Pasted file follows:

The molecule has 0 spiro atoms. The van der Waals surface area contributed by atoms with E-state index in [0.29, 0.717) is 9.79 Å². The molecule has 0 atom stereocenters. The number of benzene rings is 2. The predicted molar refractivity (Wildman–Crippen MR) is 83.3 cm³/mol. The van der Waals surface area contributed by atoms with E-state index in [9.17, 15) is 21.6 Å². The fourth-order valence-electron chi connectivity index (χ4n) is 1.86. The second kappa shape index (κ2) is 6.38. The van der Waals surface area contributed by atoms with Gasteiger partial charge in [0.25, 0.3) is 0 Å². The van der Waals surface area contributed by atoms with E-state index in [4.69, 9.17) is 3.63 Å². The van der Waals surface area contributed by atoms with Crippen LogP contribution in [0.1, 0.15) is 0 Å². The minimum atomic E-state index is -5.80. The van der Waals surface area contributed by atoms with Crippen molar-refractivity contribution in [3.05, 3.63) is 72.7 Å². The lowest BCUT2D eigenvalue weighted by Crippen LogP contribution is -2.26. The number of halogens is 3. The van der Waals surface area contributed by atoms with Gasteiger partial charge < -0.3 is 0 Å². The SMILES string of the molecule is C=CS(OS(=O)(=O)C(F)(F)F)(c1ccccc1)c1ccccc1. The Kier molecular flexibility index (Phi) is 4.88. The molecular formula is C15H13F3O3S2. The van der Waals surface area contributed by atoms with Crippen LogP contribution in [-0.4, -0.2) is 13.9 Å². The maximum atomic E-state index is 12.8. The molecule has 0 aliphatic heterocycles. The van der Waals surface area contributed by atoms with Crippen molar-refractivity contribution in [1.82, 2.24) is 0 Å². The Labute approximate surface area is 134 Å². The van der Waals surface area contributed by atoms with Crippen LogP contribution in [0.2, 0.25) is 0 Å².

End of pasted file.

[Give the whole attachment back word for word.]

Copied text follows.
The molecule has 0 spiro atoms. The van der Waals surface area contributed by atoms with E-state index in [0.29, 0.717) is 9.79 Å². The molecule has 0 atom stereocenters. The number of benzene rings is 2. The predicted molar refractivity (Wildman–Crippen MR) is 83.3 cm³/mol. The van der Waals surface area contributed by atoms with E-state index in [9.17, 15) is 21.6 Å². The fourth-order valence-electron chi connectivity index (χ4n) is 1.86. The second kappa shape index (κ2) is 6.38. The van der Waals surface area contributed by atoms with Gasteiger partial charge in [0.25, 0.3) is 0 Å². The van der Waals surface area contributed by atoms with E-state index in [4.69, 9.17) is 3.63 Å². The van der Waals surface area contributed by atoms with Crippen LogP contribution in [0.1, 0.15) is 0 Å². The minimum atomic E-state index is -5.80. The van der Waals surface area contributed by atoms with Crippen molar-refractivity contribution in [3.05, 3.63) is 72.7 Å². The lowest BCUT2D eigenvalue weighted by Crippen LogP contribution is -2.26. The number of halogens is 3. The van der Waals surface area contributed by atoms with Gasteiger partial charge < -0.3 is 0 Å². The SMILES string of the molecule is C=CS(OS(=O)(=O)C(F)(F)F)(c1ccccc1)c1ccccc1. The Kier molecular flexibility index (Phi) is 4.88. The molecular formula is C15H13F3O3S2. The van der Waals surface area contributed by atoms with Crippen LogP contribution in [-0.4, -0.2) is 13.9 Å². The maximum atomic E-state index is 12.8. The molecule has 0 aliphatic heterocycles. The van der Waals surface area contributed by atoms with Crippen molar-refractivity contribution in [1.82, 2.24) is 0 Å². The Labute approximate surface area is 134 Å². The van der Waals surface area contributed by atoms with Crippen LogP contribution in [0.2, 0.25) is 0 Å².